December 12 2019
Posted January 8, 2014
Scientists at The New York Stem Cell Foundation (NYSCF) Research Institute, working in collaboration with scientists from Columbia University Medical Center (CUMC), for the first time generated induced pluripotent stem (iPS) cells lines from non-cryoprotected brain tissue of patients with Alzheimer’s disease.
These new stem cell lines will allow researchers to “turn back the clock” and observe how Alzheimer’s develops in the brain, potentially revealing the onset of the disease at a cellular level long before any symptoms associated with Alzheimer’s are displayed. These reconstituted Alzheimer’s cells will also provide a platform for drug testing on cells from patients that were definitively diagnosed with the disease. Until now, the only available method to definitively diagnose Alzheimer’s disease that has been available to researchers is examining the brain of deceased patients. This discovery will permit scientists for the first time to compare “live” brain cells from Alzheimer’s patients to the brain cells of other non-Alzheimer’s patients.
NYSCF scientists successfully produced the iPS cells from frozen tissue samples stored for up to eleven years at the New York Brain Bank at Columbia University.
This advance, published today in Acta Neuropathologica, shows that disease-specific iPS cells can be generated from readily available biobanked tissue that has not been cryoprotected, even after it has been frozen for many years. This allows for the generation of iPS cells from brains with confirmed disease pathology as well as allowing access to rare patient variants that have been banked. The stem cell lines generated for this study included samples from patients with confirmed Alzheimer’s disease and four other neurodegenerative diseases.
This important advance opens up critical new avenues of research to study cells affected by disease from patients with definitive diagnoses. This success will leverage existing biobanks to support research in a powerful new way.
iPS cells are typically generated from a skin or blood sample of a patient by turning back the clock of adult cells into pluripotent stem cells, cells that can become any cell type in the body. While valuable, iPS cells are often generated from patients without a clear diagnosis of disease and many neurodegenerative diseases, such as Alzheimer’s disease, often lack specific and robust disease classification and severity grading. These diseases and their extent can only be definitively diagnosed by post-mortem brain examinations. For the first time we will now be able to compare cells from living people to cells of patients with definitive diagnoses generated from their banked brain tissue.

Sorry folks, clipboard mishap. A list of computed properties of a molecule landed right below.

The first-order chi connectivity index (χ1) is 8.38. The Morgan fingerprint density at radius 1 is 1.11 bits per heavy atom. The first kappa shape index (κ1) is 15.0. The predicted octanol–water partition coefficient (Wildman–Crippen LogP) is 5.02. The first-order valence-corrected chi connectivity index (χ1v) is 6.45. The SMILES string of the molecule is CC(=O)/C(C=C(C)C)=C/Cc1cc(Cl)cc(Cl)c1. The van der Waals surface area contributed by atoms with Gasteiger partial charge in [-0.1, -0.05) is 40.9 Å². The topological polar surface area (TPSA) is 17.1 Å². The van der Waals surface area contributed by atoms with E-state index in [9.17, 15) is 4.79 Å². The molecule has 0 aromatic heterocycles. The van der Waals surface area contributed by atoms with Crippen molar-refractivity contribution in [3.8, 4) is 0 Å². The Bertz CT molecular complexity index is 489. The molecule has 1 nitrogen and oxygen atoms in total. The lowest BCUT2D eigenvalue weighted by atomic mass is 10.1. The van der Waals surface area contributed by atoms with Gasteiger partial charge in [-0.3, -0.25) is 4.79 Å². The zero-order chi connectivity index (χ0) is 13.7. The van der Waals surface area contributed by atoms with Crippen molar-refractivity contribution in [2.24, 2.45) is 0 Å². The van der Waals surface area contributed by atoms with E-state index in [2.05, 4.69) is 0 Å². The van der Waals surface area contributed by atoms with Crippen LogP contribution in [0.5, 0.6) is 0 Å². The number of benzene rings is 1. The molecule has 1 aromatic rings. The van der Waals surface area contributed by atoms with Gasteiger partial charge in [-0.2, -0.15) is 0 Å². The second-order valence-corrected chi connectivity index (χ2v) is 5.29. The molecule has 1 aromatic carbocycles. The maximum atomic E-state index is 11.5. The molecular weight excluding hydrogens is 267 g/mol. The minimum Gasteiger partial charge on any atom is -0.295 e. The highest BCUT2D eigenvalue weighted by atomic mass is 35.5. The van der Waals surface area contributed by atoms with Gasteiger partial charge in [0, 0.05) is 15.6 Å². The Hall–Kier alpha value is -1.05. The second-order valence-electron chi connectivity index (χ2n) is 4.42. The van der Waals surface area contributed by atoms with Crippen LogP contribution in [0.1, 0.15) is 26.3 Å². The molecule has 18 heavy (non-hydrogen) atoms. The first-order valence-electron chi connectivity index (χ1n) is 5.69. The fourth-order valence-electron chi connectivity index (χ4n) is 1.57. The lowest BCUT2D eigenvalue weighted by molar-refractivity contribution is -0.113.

Brain bank networks, which combined contain tens of thousands of samples, provide a large and immediate source of tissue including rare disease samples and a conclusive spectrum of disease severity among samples. The challenge to this approach is that the majority of biobanked brain tissue was not meant for growing live cells, and thus was not frozen in the presence of cryoprotectants normally used to protect cells while frozen. NYSCF scientists, in collaboration with CUMC scientists, have shown that these thousands of samples can now be used to make living human cells for use in disease studies and to develop new drugs or preventative treatments for future patients.
NYSCF stem cell researcher Scott Noggle, Ph.D., the Charles Evans Senior Research Fellow for Alzheimer’s Disease and CUMC physician-scientist John Crary, M.D., Ph.D., are the senior authors and NYSCF researchers Andrew Sproul, Ph.D., and Lauren Vensand are the co-first authors of this study.
The New York Stem Cell Foundation research was supported by the Cure Alzheimer’s Fund, Charles Evans Foundation, and The New York Stem Cell Foundation. The Columbia University Medical Center research was funded by the Alzheimer’s Association (NIRG-11-204450), the Louis V. Gerstner, Jr., Foundation, and The American Recovery and Reinvestment Act (ARRA) funds through Grant number P30AG036453.
December 12 2019
April 20 2018
March 23 2018
July 27 2017
May 18 2017
October 6 2016